Guest: Dr. Edward Wilson Jr. - Pediatric Ophthalmology
Host: Dr. Linda Austin – Psychiatrist
Announcer: Welcome to MUSC health Podcast.
Dr. Linda Austin: I am Dr. Linda Austin and today I am interviewing Dr. Edward Wilson who is a Department in Chair of Ophthalmology at the Medical University of South Carolina. Dr. Wilson you are a pediatric ophthalmologist and I know you have a special interest in pediatric cataracts, which, I am sure, many people don’t even think of cataracts is occurring in children.
Dr. Edward Wilson: That is true, cataracts can occur at any age. They are certainly more common in elderly adults, but we find that cataracts can be present at birth, they can occur during the toddler years, they can come on during any stage in development, and of course they can occur after trauma too, which unfortunately happens often in the childhood.
Dr. Linda Austin: How common are cataracts in children?
Dr. Edward Wilson: It is very difficult to know exactly how often it occurs as these studies are hard to do, but probably in the range of five to eight per thousand in population and that doesn’t sound like a lot, but it means that the average surgeon is going to come across a cataract in child infrequently. Some places like Strom Eye Institute, we develop some of the procedures and the instrumentation, which is very different then in adults, so that we could be the center that those surgeons partner with those surgeons who would say I would only do four or five a year and I we will do a hundred a year, why don’t I just follow all the patients to place and then partner with the before care and the aftercare.
Dr. Linda Austin: So, who many due you personally do in a year, which you guess? Dr. Edward Wilson: I do all the once it come into the Medical University of South Carolina and probably in the neighborhood of a hundred per year. Dr. Linda Austin: So, for you it is a very common procedure.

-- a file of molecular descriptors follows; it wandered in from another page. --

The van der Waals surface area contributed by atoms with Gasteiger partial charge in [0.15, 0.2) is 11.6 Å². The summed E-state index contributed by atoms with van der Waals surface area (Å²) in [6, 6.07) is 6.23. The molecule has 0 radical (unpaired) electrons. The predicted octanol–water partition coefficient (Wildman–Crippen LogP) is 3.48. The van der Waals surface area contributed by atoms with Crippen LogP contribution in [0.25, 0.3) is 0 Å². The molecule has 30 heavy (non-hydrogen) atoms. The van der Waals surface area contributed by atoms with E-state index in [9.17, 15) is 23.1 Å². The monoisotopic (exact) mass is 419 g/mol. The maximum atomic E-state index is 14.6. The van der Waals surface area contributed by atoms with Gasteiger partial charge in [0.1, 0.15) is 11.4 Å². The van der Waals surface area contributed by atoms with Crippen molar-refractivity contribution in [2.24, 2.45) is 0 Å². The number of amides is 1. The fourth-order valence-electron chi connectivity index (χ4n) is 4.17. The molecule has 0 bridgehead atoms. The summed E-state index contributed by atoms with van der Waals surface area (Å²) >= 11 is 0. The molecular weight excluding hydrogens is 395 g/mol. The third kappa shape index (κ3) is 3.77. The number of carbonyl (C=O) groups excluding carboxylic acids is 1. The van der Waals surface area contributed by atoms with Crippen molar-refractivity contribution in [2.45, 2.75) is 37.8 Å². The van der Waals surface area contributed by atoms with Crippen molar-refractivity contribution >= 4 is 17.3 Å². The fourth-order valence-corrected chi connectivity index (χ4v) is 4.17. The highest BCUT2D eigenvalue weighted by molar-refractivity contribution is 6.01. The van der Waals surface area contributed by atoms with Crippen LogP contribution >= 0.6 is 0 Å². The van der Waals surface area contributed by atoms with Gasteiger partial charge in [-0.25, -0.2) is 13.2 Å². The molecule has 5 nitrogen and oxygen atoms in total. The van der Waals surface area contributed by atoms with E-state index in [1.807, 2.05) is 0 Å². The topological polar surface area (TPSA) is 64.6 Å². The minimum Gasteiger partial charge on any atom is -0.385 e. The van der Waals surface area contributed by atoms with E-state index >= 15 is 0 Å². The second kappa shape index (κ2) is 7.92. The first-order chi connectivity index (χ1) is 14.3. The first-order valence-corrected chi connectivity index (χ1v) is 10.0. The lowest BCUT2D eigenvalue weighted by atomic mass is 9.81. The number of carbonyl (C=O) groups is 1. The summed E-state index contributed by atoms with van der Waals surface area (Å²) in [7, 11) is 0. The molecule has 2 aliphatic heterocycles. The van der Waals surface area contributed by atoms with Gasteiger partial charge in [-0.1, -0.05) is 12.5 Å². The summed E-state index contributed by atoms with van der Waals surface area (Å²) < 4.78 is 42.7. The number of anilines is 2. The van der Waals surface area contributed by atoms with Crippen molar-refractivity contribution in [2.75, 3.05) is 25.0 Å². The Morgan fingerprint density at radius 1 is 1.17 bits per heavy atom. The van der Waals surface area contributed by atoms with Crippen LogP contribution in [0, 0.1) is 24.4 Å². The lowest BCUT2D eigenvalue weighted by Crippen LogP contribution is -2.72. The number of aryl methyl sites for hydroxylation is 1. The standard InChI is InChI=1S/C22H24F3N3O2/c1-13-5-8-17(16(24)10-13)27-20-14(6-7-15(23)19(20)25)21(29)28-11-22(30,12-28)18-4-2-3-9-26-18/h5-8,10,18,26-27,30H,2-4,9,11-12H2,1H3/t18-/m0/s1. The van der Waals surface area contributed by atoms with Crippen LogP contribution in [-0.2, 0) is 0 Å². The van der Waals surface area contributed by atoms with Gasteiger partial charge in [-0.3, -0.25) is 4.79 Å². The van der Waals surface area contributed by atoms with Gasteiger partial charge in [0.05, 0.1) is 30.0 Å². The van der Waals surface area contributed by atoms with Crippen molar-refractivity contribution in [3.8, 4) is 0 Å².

Dr. Edward Wilson: So, we are doing this every week.
Dr. Linda Austin: What is the youngest you take cataracts out?
Dr. Edward Wilson: Well, we found from some of our research that if a cataract is found by the pediatrician at birth that there is no real benefit in outcome by operating in the first 30 days of life. We use to operate as soon as we could the child into the operating room, but now we found that while a lot of delay is bad for a cataract found at birth, we operate usually between four and six weeks of age, that is the earliest sort of prime time. So, we allow the child to have that first month to feed and grow and we haven’t lost anything, but we like to get them as soon as possible after the first 30 days.
Dr. Linda Austin: Because?
Dr. Edward Wilson: Well, vision development is occurring rapidly in the young child, and we especially, in cataracts that affect one eye, don’t want that eye to fall too far behind in its development compared to the normal eye. If the cataract affects both eyes and we wait too long then the visual system just doesn’t develop in either eye and you end up with nystagmus or jiggling of the eyes, which is an indication that the visual system has been deprived for too long. Nystagmus won’t occur until about three or four months even in total deprivation.
Dr. Linda Austin: So just to explain a little bit more, vision doesn’t only happen in the eye ball right?
Dr. Edward Wilson: That is true, it’s the visual part of the brain that is very immature at birth, and we know eye sight in babies while is present, is certainly not 20/20 level, and there continues to be a development both in the eye ball and in the visual part of the brain.
Dr. Linda Austin: Is here any age at which you could more or less reliably say that if a serious cataract is not removed by that age, the person will be permanently blind because of lack of the brain development that goes along with that eye ball.